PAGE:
POSTED: 25 Jan 2024

All About Polycystic Ovarian Syndrome & How PCOS Can Affect Your Skin

Polycystic Ovary Syndrome (PCOS) is an extremely common hormonal disorder that affects up to 13% of women of reproductive age world-wide. Despite this yet, it remains undiagnosed in up to 70% of women who have it. In fact, most people are completely unaware of what polycystic ovarian syndrome is and its wide-ranging effects on the body including related skin symptoms. In this article we explore what it is, the symptoms of polycystic ovary syndrome and how it affects the skin. We’ll also discuss treatment options and

What is PCOS?

At its core, Polycystic ovary (or ovarian) syndrome is a complex endocrine (hormonal) disorder that largely affects women of reproductive age. It’s a condition where the ovaries produce an abnormal amount of androgens, these are the male sex hormones that are normally also present in women but in small quantities. These are usually accompanied by irregular menstrual cycles and polycystic ovaries which are small fluid sacs present on the ovaries when viewed on ultrasound. PCOS can manifest in a number of ways. These include fertility issues, metabolic complications like insulin resistance and obesity as well as cosmetic concerns like hirsutism (excessive hair growth on the body), acne and scalp hair thinning.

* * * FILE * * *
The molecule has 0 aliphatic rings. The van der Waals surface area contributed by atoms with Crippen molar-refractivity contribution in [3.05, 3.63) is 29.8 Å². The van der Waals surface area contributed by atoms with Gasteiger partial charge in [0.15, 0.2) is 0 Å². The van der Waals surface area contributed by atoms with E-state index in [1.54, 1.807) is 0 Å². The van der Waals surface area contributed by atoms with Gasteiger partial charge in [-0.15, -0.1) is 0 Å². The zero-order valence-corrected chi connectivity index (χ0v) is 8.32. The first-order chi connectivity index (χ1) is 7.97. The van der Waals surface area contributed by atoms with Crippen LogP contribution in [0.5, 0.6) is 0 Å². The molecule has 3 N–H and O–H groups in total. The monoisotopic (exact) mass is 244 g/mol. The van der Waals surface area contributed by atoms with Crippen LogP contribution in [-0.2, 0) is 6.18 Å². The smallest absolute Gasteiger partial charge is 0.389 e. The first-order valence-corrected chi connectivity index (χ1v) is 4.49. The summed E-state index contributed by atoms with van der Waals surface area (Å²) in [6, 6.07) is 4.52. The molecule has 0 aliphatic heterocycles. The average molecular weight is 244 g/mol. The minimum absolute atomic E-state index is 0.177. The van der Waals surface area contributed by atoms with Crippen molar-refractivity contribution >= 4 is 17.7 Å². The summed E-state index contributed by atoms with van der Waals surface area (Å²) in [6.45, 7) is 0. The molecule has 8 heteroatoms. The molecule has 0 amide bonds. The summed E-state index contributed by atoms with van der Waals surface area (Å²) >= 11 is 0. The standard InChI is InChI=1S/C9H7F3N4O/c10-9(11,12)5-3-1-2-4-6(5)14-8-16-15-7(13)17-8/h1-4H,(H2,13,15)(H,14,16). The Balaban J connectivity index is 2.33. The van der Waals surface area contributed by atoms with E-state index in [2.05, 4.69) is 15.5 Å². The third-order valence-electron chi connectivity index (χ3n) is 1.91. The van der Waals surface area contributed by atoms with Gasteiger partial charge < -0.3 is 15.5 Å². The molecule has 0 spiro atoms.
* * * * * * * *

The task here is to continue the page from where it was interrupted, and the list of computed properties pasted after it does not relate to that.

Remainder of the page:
The exact cause of PCOS is still not known. However, it’s widely thought to be multifactorial and influenced by a combination of genetic, environmental and lifestyle factors. It’s important to note that, despite its name, not all women with PCOS have cysts on their ovaries. Also, having ovarian cysts doesn’t necessarily mean a woman has PCOS. That being said, PCOS is a serious condition that should be taken seriously if suspected. This is because it is a leading cause of infertility and also poses long-term health risks. These include type 2 diabetes, cardiovascular diseases and endometrial cancer. As such, early diagnosis and management is crucial.

Diagnosing Polycystic Ovary Syndrome